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Archive for May, 2010

Hello all. We are back from our photographic trip to the Seychelles islands, from La Digue island to be more precise. A gorgeous granite outcrop sticking out from the middle of the Indian Ocean, where luxuriant tropical vegetation grows under vast skies and where time stops and problems tend to fade away…

After a massive use of both the panoramic 617 and Nikon cameras, we are now submerged under some thousands of digital images and almost 90 rolls of 120 velvia film. I will be working on the images in the following weeks, but here there is a first post of one image from the very end of the trip. This is one of those images I had previsualized before leaving. Taking a look at the tides I saw that by the end of our stay we would have low tide coinciding with the sunset time. Add to that a half moon lighting the landscape (and highly reflective coral sand beaches) and you get the perfect cocktail for a striking night exposure view of the shore from within the ocean. A few days before leaving, I decided to sip that cocktail. I set the tripod at some 40 meters from the shore, and I waited till the twilight gave way to the tropical night. After a couple of hours standing in the water, and looking at the clouds drifting over the beach with the only noise of the waves crushing against the reef, we got home with some images and one of those memories you know will never leave you.

Technically speaking, to take this image I chose an ISO of around 640 and an aperture of f3.2 to let the camera “see” more stars and reduce the time exposure to a maximum of 25 seconds. Leave the shutter opened for more time and, depending of the focal length you use, the stars will have “time” to move around your frame leaving a not totally circular shape against the sky. In terms of focusing, I did have to focus the camera before the light levels were too low…even if I could have focused on the moon itself, providing the landscape was really at the infinity.

The low light you see illuminating the rocks and palm trees come from the half moon itself, being also bounced back by the sea water and the white beach. A nice balance of moon light and sky light level is needed to come with an image of this kind. Come a few days later and the light of the moon will be just too strong to let you see the stars (in the moon is crescent). Come a few days before and the moon light will be too low, rendering the beach as a murky brown dark thing if you want to keep the exposure time to “freeze” the stars. As always, nature provides narrow windows of opportunity where things are just right, and planning helps to seize them!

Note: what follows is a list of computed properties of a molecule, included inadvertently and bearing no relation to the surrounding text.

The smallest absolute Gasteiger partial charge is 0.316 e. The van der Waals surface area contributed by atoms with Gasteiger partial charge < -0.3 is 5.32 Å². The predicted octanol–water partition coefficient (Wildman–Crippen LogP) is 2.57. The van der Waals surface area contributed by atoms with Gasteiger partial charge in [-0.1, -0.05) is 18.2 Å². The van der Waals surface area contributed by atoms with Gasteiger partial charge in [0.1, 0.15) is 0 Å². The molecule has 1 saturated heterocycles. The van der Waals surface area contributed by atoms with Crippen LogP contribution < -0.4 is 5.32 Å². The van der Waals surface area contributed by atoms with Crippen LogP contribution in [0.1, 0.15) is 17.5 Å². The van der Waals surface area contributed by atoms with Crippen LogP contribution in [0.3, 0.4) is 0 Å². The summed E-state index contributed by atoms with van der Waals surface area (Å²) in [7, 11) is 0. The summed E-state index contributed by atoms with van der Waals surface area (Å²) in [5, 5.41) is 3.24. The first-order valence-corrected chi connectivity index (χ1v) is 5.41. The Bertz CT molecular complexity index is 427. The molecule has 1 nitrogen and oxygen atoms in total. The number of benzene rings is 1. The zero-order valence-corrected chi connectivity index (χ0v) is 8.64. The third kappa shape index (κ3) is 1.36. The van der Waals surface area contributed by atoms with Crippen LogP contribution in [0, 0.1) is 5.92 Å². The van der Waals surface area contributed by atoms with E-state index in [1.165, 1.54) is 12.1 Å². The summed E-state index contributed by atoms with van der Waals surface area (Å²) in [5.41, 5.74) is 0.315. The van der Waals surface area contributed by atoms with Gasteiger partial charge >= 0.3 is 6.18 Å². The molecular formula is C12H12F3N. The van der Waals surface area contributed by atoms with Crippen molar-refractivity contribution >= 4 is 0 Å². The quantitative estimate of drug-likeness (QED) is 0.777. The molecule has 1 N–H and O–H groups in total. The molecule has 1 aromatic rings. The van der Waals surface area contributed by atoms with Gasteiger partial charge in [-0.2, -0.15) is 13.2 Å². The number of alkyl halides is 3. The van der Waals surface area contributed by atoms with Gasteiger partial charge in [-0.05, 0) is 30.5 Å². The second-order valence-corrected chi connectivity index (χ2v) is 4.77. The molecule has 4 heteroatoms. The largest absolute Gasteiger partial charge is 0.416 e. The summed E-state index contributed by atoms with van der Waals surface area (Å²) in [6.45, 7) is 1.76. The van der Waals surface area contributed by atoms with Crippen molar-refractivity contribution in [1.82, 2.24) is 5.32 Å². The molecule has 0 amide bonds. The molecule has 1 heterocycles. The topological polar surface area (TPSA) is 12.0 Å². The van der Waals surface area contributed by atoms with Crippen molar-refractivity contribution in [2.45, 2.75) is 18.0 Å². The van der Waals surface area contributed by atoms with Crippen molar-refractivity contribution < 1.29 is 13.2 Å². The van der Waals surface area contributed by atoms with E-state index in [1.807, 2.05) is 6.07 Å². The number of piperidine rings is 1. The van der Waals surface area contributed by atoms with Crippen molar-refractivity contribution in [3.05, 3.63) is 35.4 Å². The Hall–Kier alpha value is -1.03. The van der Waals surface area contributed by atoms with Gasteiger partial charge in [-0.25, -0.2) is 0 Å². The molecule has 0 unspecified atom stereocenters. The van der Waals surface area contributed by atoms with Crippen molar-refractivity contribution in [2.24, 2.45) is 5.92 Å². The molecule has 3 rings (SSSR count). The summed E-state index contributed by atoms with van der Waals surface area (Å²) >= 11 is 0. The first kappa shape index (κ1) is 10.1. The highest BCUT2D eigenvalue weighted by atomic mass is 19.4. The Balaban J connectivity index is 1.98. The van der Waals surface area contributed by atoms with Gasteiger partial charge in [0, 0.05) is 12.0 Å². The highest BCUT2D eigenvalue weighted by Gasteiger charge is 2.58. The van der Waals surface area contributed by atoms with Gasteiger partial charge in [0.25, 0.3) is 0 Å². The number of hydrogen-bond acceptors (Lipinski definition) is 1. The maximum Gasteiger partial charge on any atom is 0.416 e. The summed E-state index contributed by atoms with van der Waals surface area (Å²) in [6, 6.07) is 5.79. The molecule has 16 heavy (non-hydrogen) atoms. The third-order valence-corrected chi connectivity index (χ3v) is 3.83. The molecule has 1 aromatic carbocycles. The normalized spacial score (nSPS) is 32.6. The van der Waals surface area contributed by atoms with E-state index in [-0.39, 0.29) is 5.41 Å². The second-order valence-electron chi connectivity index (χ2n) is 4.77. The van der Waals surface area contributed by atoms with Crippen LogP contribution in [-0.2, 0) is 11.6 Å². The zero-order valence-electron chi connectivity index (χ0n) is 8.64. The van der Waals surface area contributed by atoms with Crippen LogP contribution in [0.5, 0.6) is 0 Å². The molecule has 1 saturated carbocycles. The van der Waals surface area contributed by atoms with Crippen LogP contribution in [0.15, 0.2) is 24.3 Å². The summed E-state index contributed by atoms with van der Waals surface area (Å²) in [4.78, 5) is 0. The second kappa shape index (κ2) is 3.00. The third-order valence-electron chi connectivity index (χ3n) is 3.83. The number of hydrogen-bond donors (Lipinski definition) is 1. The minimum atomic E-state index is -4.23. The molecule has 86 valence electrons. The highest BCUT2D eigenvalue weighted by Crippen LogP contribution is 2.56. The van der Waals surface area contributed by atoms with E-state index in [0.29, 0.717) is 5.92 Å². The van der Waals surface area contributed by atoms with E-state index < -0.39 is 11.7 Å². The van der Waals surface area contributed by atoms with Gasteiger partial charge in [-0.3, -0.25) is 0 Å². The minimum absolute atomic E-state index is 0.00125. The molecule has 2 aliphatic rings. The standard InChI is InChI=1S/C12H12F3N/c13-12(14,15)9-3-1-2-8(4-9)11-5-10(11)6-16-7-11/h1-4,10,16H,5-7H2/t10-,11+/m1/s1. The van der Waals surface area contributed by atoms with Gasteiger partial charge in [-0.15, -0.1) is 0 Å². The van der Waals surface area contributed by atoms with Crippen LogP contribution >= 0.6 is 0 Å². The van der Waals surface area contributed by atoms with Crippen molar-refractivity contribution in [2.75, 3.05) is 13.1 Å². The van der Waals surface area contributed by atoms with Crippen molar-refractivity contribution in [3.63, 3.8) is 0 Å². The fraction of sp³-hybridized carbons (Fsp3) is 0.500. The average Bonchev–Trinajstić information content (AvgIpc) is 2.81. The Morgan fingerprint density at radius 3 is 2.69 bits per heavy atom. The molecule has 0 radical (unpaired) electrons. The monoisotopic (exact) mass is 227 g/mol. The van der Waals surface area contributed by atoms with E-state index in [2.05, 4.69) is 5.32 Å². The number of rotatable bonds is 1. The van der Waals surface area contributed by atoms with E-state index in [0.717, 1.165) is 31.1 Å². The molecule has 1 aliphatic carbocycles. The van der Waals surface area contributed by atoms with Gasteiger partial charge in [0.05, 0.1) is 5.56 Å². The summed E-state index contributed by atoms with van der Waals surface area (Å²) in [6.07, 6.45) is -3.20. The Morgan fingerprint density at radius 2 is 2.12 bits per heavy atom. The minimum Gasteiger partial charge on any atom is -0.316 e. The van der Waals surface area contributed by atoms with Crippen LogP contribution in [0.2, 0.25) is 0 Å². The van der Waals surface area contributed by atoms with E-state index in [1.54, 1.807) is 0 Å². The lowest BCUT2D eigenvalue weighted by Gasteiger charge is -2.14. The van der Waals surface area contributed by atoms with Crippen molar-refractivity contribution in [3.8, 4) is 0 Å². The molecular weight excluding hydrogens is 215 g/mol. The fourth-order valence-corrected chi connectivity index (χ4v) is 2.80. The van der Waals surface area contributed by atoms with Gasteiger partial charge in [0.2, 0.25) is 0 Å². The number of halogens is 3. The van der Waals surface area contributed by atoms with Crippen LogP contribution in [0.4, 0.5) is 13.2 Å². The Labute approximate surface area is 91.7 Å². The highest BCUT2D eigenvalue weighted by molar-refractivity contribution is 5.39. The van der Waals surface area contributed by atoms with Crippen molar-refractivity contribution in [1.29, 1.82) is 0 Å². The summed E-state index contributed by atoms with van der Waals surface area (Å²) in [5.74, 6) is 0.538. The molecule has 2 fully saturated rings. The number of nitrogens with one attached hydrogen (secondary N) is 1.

The big  bonus of this image was, however, difficult to plan. The clouds. Nice booming cumulus in the background growing bigger as the exposure took place and drifting clouds quickly moving across the frame leaving some nice diagonal lines which mirror perfectly the diagonal created by the land below. And then, those clouds to the right of the frame “jumping” literally” over the granite boulder and another cloud just behind the central palm tree. I would say clouds here are as essential elements to the image as they could be. Leave them out and the depth and interest of the image will fall apart…

I will be posting soon some more images from this dreamy place, along with some comments about Seychelles, the  photographic opportunities there and travel advices to visit this blessed corner of the planet.

Take care, thanks for reading and great light to you all,

rafael

Note: click on the image to see it bigger!

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Tomorrow, if the volcanic ash cloud hovering currently Europe allows us, we will be heading towards the south hemisphere, Seychelles islands to be more exact. This will be the second time. First one, quite some years ago, just a tiny Ixus went with me…it was supposed to be holidays, and getting a nice lobster tan was the only purpose. Big mistake. The place is SO photogenic. This time, Ixus stays at home, and we get a third companion along in the form of a 20 kg bag full with all kinds of photographic equipment.

Seychelles islands are not just a dreamy tropical-clichéd destination. They are really interesting…They are the only islands in the world (if I am correct) which sit in the middle of the ocean with a non volcanic origin. Contrary to all other islands in the vicinity (appart from Magadascar), its origin was not magma building up from the seabed. Seychelles are in fact a tiny bit of land that one day decided to go adrift from the African continent. Millions of years ago, they began this drifting journey towards the East, remaining nowadays as a lonely granitic oasis in the middle of the ocean. No volcanic rocks there, just a big batholith of granite. What the hell is a batholit? Imagine a huge inclusion of magma which solidified inside the crust before reaching the surface, and then was exposed after erosion took away the weaker rock layers around and above it. More or less what happened to the Half Dome in Yosemite, but in tropical version and with a few hundreds of meters less…Nowadays, when you wander around the islands of Seychelles you see what water and wind erosion has done with the granite after a few million years…Sensual and organic forms have been created, leading to a visual feast of shapes, form, textures and geometrical configurations. Put in the background a threathening storm drifting over the sea (sorry, no sunny skies wanted!), a focal point in the distance in the form of a neighbouring island, a long exposition and a bit of polarizer effect, and the image is there.